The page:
Sunday, September 27, 2015

Sampling New Sardinian Specialties at Sopra Cucina & Bar

Italian cuisine is ever popular on this island nation but while I find that many Italian restaurants seem to do generic Italian cuisine, there are others like Sopra Cucina & Bar which specialise in a specific region, in this case, Sardinia.
Sopra Cucina & Bar recently launched a new menu and I was happy to trot down and graze my way through. Moohehe.

For starters, the Polpo Alla Carlofortina ($20) is a winner with its tender pieces of slow-cooked octopus tossed in a textural medley of olives, capers, basil, pine nuts, cherry tomatoes, arugula and celery. They were all lightly coated with a slightly tangy (I'm guessing olive oil-based) dressing, making it wonderfully appetising. 

The Biscotto di Pecorino ($22) is a traditional Sardinian dish made of durum wheat flatbread stuffed with Pecorino cheese and drizzled with honey. The contrasting textures of crisp flatbread and melt-y cheese were a delight against the savouriness of the sheep's cheese and the sweetness from the honey. This dish showcases durum wheat and sheep both of which Sardinia produces a lot of.

Another Sardinian delight is the Malloredus Alla Campidanese ($25). I love that the small semolina dumplings shaped into conch shells with ridges caught mooch of the rich pork and rosemary sauce. It's a rustic, hearty dish after my own heart. Moohehe.    

Speaking of hearty, sink your teeth into 400g of suckling pig with the Porcheddu Sardo ($48). The first thing to hit me was the fragrant aroma of garlic. The meat is liberally sprinkled with sea salt but was unfortunately way too salty and intense for my liking.

From the pizza section, we tried the Pizza Sopra ($28 for 9"). I like the slightly chewy crust which gave a better bite. The tasty toppings of Parma ham, tomatoes, arugula and Parmesan shavings were classic. Apparently, chef uses a top of the line pizza oven brought in from Italy.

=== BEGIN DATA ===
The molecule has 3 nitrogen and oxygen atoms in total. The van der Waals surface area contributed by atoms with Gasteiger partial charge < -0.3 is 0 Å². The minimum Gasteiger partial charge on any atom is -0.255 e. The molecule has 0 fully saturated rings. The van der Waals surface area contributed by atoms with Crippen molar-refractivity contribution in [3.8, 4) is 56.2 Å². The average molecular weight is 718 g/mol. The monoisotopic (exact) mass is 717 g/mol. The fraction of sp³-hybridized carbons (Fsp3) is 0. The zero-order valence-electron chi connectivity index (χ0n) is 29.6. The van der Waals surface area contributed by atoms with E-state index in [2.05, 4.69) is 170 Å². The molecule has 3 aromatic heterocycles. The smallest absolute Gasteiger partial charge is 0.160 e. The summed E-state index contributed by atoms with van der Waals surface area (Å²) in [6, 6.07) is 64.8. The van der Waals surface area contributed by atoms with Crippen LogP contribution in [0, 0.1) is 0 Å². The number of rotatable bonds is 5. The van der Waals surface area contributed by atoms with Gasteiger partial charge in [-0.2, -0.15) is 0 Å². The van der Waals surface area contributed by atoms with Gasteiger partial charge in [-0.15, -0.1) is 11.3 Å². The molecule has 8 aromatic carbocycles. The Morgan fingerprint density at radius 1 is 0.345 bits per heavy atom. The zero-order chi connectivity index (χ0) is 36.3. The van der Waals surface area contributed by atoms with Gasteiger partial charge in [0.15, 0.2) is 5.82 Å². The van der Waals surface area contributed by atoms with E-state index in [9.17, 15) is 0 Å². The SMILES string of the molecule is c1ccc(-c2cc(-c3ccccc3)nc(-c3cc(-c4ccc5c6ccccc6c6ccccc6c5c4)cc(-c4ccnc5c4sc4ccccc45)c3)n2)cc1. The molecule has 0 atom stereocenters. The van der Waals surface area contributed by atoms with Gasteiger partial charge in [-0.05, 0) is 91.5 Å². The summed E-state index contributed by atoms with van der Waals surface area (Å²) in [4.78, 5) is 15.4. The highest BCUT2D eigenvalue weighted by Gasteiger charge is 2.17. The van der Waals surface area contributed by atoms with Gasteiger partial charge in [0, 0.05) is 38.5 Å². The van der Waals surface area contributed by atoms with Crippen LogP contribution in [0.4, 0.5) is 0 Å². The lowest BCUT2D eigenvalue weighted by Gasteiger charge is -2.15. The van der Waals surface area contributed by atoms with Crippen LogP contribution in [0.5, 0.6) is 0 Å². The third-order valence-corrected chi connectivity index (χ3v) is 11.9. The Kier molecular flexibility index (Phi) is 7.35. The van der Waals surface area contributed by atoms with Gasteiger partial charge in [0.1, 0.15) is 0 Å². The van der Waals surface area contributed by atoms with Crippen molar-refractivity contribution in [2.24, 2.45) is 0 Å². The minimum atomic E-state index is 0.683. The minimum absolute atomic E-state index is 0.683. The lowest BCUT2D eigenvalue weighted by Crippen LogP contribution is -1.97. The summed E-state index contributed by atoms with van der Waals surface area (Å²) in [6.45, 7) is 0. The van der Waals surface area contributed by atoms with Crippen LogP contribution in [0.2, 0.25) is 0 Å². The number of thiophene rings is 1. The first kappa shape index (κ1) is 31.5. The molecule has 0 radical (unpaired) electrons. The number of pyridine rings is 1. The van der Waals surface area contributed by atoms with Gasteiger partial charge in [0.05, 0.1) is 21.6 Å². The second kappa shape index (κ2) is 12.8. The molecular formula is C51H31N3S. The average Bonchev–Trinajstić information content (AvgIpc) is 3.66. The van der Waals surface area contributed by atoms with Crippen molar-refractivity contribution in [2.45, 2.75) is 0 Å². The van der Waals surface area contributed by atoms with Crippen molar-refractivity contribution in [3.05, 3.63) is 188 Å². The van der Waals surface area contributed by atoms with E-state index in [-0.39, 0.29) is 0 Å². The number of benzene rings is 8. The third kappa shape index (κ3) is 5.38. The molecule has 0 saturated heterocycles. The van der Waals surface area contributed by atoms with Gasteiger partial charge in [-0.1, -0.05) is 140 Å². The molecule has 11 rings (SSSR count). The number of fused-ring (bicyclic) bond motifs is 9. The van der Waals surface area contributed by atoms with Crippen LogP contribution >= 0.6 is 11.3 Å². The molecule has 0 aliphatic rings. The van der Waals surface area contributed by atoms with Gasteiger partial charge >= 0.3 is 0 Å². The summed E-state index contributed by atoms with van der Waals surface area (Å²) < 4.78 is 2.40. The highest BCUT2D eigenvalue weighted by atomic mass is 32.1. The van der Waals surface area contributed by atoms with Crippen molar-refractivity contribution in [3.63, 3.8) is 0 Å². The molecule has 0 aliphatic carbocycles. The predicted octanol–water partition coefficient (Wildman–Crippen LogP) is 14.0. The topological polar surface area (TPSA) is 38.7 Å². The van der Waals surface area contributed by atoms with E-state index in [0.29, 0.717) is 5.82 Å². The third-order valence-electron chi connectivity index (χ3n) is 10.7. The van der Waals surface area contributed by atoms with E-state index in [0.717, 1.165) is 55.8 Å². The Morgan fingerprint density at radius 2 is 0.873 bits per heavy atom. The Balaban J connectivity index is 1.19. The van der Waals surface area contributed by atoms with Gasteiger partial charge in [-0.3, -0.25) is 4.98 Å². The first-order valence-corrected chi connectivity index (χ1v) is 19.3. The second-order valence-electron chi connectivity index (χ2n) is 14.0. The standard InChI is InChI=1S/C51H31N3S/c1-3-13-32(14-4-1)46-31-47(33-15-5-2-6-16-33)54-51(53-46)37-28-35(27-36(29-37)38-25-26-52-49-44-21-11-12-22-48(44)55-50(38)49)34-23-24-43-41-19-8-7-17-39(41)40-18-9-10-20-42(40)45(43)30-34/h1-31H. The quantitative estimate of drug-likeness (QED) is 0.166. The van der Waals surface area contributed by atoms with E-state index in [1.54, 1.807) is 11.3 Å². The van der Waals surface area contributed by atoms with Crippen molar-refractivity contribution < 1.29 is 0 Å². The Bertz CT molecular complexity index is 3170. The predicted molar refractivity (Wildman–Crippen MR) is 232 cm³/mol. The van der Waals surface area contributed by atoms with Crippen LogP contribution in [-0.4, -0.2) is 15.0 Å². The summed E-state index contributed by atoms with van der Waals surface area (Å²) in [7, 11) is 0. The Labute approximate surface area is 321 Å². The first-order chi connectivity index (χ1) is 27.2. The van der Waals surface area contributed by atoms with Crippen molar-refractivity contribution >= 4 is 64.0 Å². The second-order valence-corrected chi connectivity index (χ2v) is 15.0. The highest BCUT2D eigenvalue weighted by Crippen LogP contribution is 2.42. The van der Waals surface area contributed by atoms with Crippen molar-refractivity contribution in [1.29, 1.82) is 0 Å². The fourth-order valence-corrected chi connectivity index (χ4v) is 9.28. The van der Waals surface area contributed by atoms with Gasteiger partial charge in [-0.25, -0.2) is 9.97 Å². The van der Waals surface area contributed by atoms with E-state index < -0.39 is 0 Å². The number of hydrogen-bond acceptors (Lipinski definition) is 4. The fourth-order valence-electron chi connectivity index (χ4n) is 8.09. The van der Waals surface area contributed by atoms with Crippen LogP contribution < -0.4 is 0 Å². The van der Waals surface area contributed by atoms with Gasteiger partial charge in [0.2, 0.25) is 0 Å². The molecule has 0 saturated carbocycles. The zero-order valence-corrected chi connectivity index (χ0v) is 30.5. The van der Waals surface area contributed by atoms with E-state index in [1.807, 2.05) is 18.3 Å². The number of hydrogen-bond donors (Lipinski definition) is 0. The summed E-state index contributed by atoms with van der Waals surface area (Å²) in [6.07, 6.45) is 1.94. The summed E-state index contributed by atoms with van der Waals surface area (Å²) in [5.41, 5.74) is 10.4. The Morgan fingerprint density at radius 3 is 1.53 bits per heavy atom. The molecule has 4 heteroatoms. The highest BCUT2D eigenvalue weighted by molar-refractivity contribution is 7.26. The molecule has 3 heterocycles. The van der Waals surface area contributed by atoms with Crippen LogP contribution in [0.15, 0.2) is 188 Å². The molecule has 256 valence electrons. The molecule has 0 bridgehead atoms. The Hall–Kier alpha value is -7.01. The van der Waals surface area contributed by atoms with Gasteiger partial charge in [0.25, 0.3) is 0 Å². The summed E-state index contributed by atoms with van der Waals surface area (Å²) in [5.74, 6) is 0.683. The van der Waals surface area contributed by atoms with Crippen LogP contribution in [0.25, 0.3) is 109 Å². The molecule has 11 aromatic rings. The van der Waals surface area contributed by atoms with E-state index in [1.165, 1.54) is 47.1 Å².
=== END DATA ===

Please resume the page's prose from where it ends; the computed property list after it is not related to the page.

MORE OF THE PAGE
Then it was time for desserts which took the form of a Cannoli ($10) and Tiramisu ($10). The former was a delightful crisp pastry shell, deep fried and filled with sweetened ricotta cheese while the latter was a cup of moist sponge fingers and mascarpone with a nice espresso boost. Though I don't think neither Cannoli nor Tiramisu is specific to Sardinia but hey, they seem popular all over Italy, no?

I do like the food at Sopra Cucina & Bar. Rustic, homely and rich, the Sardinian specialities are somewhat comforting. The restaurant is also pretty comfortable, exuding an old-world Hollywood charm with understated polish. It can accommodate up to 250 diners and welcomes bookings for private bookings and events too.

Then it was off to a stroll in the Singapore Botanic Gardens to digest all these food, plus graze on moore F&B offerings there. Moohehe.

Thank you Food News PR for hosting me.
10 Claymore Road
Tel: 6737 3253
Opens: Monday 5pm to midnight, Tuesday to Sunday 11.30am to midnight

Chew On This: Ladies can enjoy free-flow Prosecco every Wednesday from 7pm to 9pm at just $25! I might just be tempted enough to go find a skirt. Moohaha.

Friday, September 18, 2015

Mooncakes- Celebrating Chang Er's Sweet Tooth

It's the time of the year again when moon goddess Chang Er and her celestial bunnies are bouncing off jade pagodas and icy lakes from all that sugar high. Ah the mid-autumn festival. Seeing the lit lanterns and tasting a dozen boxes of mooncakes is a sure sign to the red fat man and his little helpers to prepare for that upcoming moost wonderful time of the year.

Over at the St Regis Singapore's Yan Ting, masterchefs dole out an exquisite selection of mini snowskin mooncakes presented in an elegant ivory tower. These handcrafted treats come in new flavours such as the White Lotus Paste with Lemon Truffle ($73 for a box of 8), which is imbued with a delightfully bright citrus touch, the interesting sweet-savoury combination of Cranberry Paste with Salted Egg Yolk ($73 for a box of 8) and the White Lotus Paste with Lychee Martini Truffle ($75 for a box of 8), which I suspect is just Chang Er craving for a cocktail. Moohehe.

Add a dash of colour to the dining table with Xin Cuisine's snowskin favourites. These mini beauties encased in a pastel blue and fuchsia pink box bearing dainty motifs of the Vanda Miss Joaquim, seduce the eyes as much as they tease the palate. Enjoy flavours like the rich and creamy Peranakan Durian, intriguing Soursop and Chocolate Crunch, alongside new ones such as the wholesome Purple Sweet Potato with Macadamia Nuts and the perky Coffee White Lotus Seed Paste with Rum & Raisin Chocolate. Each flavour is priced at $52 per box of 6.